zhan wang reflections

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Shanghai deco

19 February, 2008 (05:00) | 20th c, china | By: xensen

shanghai deco - old advertisementShanghai was one of the great centers of art deco. For a couple of decades, beginning in the mid to late 1920s, the city’s artists produced art deco furniture, architecture, and painting to rival any produced in the West, yet with a distinctive Chinese flair. More on this subject to come …

The image is an old advertisement reproduced on the Bund Collection website, which offers reproductions of classic Shanghai deco furniture for sale.

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Year of the Rat

12 February, 2008 (05:00) | china, medieval, paintings | By: xensen

rat painting by chinese ming dynasty emperor xuande

The Xuande emperor ruled China from 1425-1434. He was the fifth emperor of the Ming dynasty (1368–1644). His rule was one of relative stability, and he devoted much of his time to painting and writing poetry, activities at which he was accomplished. As a painter he had a free brush style. His paintings were often presented as gifts to favored members of the court; this painting, dated 1431, of a rat nibbling at lichee fruit is inscribed to a favorite eunuch.

2008 is the year of the rat in the Chinese calendrical zodiac. In the Chinese tradition the rat is regarded as clever, charming, and industrious, but also a bit of a schemer, who can at times be ambitious, selfish, and cruel. First among the signs of the Chinese zodiac — it is said that when the zodiac animals were crossing a river rat rode on the back of ox and jumped off his head just as they reached zhore, thus establishing his priority — people born in the year of the rat are leaders and innovators.

A rat year, although it may have have associations with death, is one of opportunity, especially in business. It is also a good year for socializing and enjoying food and the company of family.

Particularly in combination with many-seeded fruits (the seeds suggesting offspring), the rat is associated with fertility, and an image of rat and fruit, such as the Xuande emperor’s painting shown here, implies a wish for many offspring. What a strange gift to present to a eunuch!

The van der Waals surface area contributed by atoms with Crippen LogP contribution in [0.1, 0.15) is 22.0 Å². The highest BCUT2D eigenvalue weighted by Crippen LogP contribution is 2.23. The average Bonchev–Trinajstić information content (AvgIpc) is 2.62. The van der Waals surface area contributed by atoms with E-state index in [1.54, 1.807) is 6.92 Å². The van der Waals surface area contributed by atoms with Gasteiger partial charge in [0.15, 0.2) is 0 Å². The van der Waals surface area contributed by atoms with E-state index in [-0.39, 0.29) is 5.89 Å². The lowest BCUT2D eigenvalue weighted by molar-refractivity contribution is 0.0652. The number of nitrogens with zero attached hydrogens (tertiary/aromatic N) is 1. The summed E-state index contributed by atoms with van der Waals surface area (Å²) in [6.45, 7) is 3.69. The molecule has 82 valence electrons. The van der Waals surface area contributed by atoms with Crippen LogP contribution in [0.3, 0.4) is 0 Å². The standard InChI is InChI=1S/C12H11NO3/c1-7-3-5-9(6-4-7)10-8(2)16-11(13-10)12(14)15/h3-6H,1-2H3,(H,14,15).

The work is in the collection of the Palace Museum, Beijing.

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Pots-and-pans-orama

11 February, 2008 (05:00) | china, contemporary, sculpture | By: xensen

zhan wang urban landscape, san francisco, in progress

At San Francisco’s Asian Art Museum, Chinese artist Zhan Wang is constructing a replica of the city by the bay out of pots and pans. The shiny utensils, stacked by the artist on equally shiny platforms artfully constructed by the museum’s preparators to his specifications, are being arranged to represent the city down to a close level of detail. Here you can see the Transamerica pyramid constructed from cheese grates and salad tongs.

This photo shows the work in progress. It will be completed within the next day or so, and the exhibition, entitled On Gold Mountain: Sculptures from the Sierra by Zhan Wang, will open to the public on Friday, February 15. The title alludes to the Chinese immigrant experience of mining in the Sierra during the Frisco gold rush; the city, called Gold Mountain by the Chinese, was the staging area for the trek to the Sierra.

At this writing a detail of a stainless steel scholar’s rock by Zhan Wang can be seen in the right sidebar.

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Neolithic sword found in Chongqing

15 January, 2008 (05:00) | ceramics/metal/stone, china, neolithic | By: xensen

recent discovery: neolithic bronze chinese sword

Seven tombs dating to the Han dynasty were found in December in southwest China. Among the artifacts in the tombs were some very ancient objects, such as this bronze sword, apparently intended for ritual use, said to date from the Neolithic period.

I picked up this image and story from Dream Art Gallery. They have probably got it from a Chinese news report, but no credit is given, and I don’t know the original source.

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Glossary of Chinese ceramics: sancai

2 January, 2008 (05:00) | ceramics/metal/stone, china, medieval, modern | By: xensen

sancai plate

Sancai wares were low-fired lead-glazed ceramics with color decorations. The colors were mixed to produce a great variety of shades. According to He Li, the colors and decorative patterns of sancai ware were influenced by Central Asian textiles.